A: It does take two weeks for full protection to kick in. Still, health officials say it's a good idea to be vaccinated even this late, especially for older people, young children and anyone with medical conditions such as heart or lung diseases that put them at high risk of dangerous flu complications. Flu season does tend to be worst in January and February, but it can run through March.
Q: I heard that a new flu strain is spreading. Does the vaccine really work?
A: Flu strains constantly evolve, the reason that people need an updated vaccine every year. But the CDC says this year's is a good match to the types that are circulating, including a new kind of the tough H3N2 strain. That family tends to be harsher than other flu types — and health officials warned last fall that it was coming, and meant this winter would likely be tougher than last year's flu season, the mildest on record.
Q: But don't some people get vaccinated and still get sick?
A: Flu vaccine never is 100 percent effective, and unfortunately it tends to protect younger people better than older ones. But the CDC released a study Friday showing that so far this year, the vaccine appears 62 percent effective, meaning it's working about as well as it has in past flu seasons.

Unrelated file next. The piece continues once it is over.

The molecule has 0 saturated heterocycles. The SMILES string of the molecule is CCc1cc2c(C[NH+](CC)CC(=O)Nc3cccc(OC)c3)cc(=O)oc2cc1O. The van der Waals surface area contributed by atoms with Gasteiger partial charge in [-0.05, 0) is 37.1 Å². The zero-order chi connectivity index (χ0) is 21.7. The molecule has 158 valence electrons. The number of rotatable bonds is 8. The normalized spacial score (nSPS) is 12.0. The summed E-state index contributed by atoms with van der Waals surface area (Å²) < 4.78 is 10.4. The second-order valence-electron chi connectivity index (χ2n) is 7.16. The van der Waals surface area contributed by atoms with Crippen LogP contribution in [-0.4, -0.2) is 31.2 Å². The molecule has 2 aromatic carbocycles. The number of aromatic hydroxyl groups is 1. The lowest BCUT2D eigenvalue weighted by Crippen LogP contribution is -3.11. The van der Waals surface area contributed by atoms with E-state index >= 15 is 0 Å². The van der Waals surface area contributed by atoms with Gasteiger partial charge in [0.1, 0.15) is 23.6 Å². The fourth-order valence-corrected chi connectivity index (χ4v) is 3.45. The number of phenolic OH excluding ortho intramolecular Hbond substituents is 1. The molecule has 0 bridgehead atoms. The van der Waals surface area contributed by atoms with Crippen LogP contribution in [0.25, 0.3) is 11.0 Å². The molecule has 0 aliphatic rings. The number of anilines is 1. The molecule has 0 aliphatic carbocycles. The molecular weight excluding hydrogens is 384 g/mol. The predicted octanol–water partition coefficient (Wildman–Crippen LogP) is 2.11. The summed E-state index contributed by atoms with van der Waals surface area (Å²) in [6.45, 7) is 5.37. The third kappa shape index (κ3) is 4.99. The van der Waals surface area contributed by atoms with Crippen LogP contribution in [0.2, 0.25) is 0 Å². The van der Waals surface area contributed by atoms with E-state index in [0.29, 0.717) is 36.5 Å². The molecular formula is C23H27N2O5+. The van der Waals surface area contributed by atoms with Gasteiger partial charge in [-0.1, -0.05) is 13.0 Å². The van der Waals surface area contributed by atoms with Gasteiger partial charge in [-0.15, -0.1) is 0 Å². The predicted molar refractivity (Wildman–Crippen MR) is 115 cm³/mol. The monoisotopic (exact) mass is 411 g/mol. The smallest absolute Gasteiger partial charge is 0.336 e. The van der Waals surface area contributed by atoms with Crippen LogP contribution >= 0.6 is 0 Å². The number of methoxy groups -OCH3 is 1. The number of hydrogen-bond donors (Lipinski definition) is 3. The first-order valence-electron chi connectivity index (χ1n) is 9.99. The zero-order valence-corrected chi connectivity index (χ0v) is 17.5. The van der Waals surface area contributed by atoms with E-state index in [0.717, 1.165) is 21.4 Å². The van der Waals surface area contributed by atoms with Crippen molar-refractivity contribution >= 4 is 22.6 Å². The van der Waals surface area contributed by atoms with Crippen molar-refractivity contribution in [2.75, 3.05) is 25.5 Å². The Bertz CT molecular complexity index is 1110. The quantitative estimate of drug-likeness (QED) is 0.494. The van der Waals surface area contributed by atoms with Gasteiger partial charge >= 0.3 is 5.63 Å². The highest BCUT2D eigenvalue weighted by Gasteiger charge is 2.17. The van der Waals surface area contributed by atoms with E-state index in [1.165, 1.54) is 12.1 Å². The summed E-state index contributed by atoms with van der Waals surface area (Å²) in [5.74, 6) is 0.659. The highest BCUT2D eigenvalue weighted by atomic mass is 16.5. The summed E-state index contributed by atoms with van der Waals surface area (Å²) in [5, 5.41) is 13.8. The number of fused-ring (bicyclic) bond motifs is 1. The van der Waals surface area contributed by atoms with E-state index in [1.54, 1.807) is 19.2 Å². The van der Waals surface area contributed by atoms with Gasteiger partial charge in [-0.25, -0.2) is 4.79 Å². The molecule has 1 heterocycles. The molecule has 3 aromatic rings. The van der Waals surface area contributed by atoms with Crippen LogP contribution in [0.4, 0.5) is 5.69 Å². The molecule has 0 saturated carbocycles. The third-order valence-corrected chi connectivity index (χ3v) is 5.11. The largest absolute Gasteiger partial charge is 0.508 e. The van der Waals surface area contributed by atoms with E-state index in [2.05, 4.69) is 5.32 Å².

While that may strike some people as low, Frieden said it's the best protection available. "It's a glass 62 percent full," he said. "It's well worth the effort."
Q: What else can I do?
A: Wash your hands often, and avoid touching your eyes, nose and mouth. Viruses can spread by hand, not just through the air. Also, cough in your elbow, not your hand. When you're sick, protect others by staying home.
And people who are in those high-risk groups should call a doctor if they develop symptoms, added CDC spokesman Tom Skinner. They might be prescribed antiviral medication, which works best if given within the first 48 hours of symptoms.
AP Medical Writers Lindsey Tanner and Mike Stobbe contributed to this report.